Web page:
“PUNJAB will never accept a Haryanvi Chief Minister who will not think twice before selling off the State’s interests to the neighbouring States,” said the former Punjab Chief Minister Captain Amarinder Singh, the face of the Congress’ campaign in the Assembly elections. Excerpts from an interview he gave Frontline :
How do you assess the electoral prospects of the Congress and the AAP in the coming elections?
Let’s not club the two parties. The Congress is all set to make a clean sweep in the elections while the AAP has no standing and is continuously losing whatever little ground it had earlier managed to gain in Punjab. Marred by allegations of corruption and sex scandals, Arvind Kejriwal’s party has lost the trust of the people of Punjab and has no hope of showing a decent performance in these elections. Punjab will never accept a Haryanvi Chief Minister who will not think twice before selling off the State’s interests to the neighbouring States.
One hears of a region-wise split in public response to the Congress and the AAP. The people of Malwa, the region with the most number of constituencies, are said to be in favour of the AAP. What is your assessment?
My overall assessment is that the Akali Dal will win less than 20 seats, and the AAP’s tally will be less than 30; that is the situation now. Our fight is with the AAP in south [Malwa], not with the Akali Dal, because those are the core districts; that is where all farmer suicides have taken place, and that is where we are doing well. Upper northern Malwa seats are all with us. Ludhiana, Ropar, Patiala.
You are a popular leader across the State, yet the Congress did not officially declare you as its chief ministerial candidate early enough. Why?
At the risk of sounding repetitive, let me clarify that the prerogative of declaring or not declaring the chief ministerial candidate in any election-bound State lies with All India Congress Committee president Sonia Gandhi and vice president Rahul Gandhi. We always announce the Chief Minister after the elections are over.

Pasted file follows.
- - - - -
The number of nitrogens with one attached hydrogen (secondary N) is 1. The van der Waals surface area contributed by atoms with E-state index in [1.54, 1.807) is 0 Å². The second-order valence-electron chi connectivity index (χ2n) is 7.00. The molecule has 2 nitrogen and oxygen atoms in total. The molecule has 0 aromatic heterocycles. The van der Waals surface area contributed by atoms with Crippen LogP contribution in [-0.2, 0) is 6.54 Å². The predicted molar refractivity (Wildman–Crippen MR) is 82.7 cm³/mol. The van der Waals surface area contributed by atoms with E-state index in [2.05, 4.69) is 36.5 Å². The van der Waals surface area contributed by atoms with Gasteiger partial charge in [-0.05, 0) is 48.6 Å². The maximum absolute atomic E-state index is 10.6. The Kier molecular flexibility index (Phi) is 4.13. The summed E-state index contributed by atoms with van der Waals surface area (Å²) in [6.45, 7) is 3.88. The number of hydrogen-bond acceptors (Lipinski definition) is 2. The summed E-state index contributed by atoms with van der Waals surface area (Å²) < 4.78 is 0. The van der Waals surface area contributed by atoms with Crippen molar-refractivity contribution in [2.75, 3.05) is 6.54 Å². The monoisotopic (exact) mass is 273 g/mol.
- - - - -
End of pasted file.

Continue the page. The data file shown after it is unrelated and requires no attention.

The AAP’s national convener Arvind Kejriwal and Shiromani Akali Dal (SAD) president Sukhbir Badal have questioned your decision to contest from both Patiala and Lambi. What prompted you to take the decision?
Patiala is my hometown and the place from where I began my political career 47 years ago. Since this is my last election, I want to end my political innings from Patiala. My decision to contest from Lambi was motivated by my strong desire to teach Chief Minister Parkash Singh Badal a lesson for what he has done to the people of Punjab. As I get ready to take to a life of retirement, I want to be satisfied that I played some role in rescuing the people of my State from the victimisation and devastation [they suffered] during Badal’s regime. Choosing one or the other constituency would have been a tough choice for me, and I’m sure nobody would have wanted to put me through such a difficult choice at this age and stage in my life.
You had planned a grand spectacle with Navjot Singh Sidhu (who quit the Bharatiya Janata Party and joined the Congress late last year) in Amritsar with a press conference, a road show and a visit to the Golden Temple, but none of it materialised. Why?